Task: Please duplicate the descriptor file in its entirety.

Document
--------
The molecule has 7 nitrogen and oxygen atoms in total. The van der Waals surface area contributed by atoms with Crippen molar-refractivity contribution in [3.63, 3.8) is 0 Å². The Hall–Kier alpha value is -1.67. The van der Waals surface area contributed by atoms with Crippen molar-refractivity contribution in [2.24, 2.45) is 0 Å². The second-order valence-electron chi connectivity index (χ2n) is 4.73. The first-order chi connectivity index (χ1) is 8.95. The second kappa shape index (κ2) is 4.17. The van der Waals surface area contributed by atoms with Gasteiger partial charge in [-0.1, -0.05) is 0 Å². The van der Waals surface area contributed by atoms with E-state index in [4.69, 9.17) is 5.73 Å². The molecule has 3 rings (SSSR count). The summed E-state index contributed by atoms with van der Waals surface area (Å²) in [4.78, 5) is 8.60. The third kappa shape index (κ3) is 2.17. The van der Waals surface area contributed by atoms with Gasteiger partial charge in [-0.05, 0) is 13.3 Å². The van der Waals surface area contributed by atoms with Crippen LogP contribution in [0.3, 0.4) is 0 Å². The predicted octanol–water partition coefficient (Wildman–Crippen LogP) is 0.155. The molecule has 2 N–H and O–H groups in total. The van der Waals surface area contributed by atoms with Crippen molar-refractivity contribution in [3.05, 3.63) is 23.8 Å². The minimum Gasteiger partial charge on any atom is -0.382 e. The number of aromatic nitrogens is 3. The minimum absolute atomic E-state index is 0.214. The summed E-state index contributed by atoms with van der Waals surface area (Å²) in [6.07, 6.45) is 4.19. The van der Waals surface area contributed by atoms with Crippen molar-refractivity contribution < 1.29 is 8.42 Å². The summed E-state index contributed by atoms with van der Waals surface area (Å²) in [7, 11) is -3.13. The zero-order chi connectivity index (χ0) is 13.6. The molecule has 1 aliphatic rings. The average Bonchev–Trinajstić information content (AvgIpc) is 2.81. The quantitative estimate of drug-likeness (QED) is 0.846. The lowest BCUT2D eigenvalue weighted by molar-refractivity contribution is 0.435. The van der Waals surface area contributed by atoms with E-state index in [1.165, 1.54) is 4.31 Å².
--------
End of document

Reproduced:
The molecule has 7 nitrogen and oxygen atoms in total. The van der Waals surface area contributed by atoms with Crippen molar-refractivity contribution in [3.63, 3.8) is 0 Å². The Hall–Kier alpha value is -1.67. The van der Waals surface area contributed by atoms with Crippen molar-refractivity contribution in [2.24, 2.45) is 0 Å². The second-order valence-electron chi connectivity index (χ2n) is 4.73. The first-order chi connectivity index (χ1) is 8.95. The second kappa shape index (κ2) is 4.17. The van der Waals surface area contributed by atoms with Gasteiger partial charge in [-0.1, -0.05) is 0 Å². The van der Waals surface area contributed by atoms with E-state index in [4.69, 9.17) is 5.73 Å². The molecule has 3 rings (SSSR count). The summed E-state index contributed by atoms with van der Waals surface area (Å²) in [4.78, 5) is 8.60. The third kappa shape index (κ3) is 2.17. The van der Waals surface area contributed by atoms with Gasteiger partial charge in [-0.05, 0) is 13.3 Å². The van der Waals surface area contributed by atoms with Crippen LogP contribution in [0.3, 0.4) is 0 Å². The predicted octanol–water partition coefficient (Wildman–Crippen LogP) is 0.155. The molecule has 2 N–H and O–H groups in total. The van der Waals surface area contributed by atoms with Crippen molar-refractivity contribution in [3.05, 3.63) is 23.8 Å². The minimum Gasteiger partial charge on any atom is -0.382 e. The number of aromatic nitrogens is 3. The minimum absolute atomic E-state index is 0.214. The summed E-state index contributed by atoms with van der Waals surface area (Å²) in [6.07, 6.45) is 4.19. The van der Waals surface area contributed by atoms with Crippen molar-refractivity contribution < 1.29 is 8.42 Å². The summed E-state index contributed by atoms with van der Waals surface area (Å²) in [7, 11) is -3.13. The zero-order chi connectivity index (χ0) is 13.6. The molecule has 1 aliphatic rings. The average Bonchev–Trinajstić information content (AvgIpc) is 2.81. The quantitative estimate of drug-likeness (QED) is 0.846. The lowest BCUT2D eigenvalue weighted by molar-refractivity contribution is 0.435. The van der Waals surface area contributed by atoms with E-state index in [1.165, 1.54) is 4.31 Å².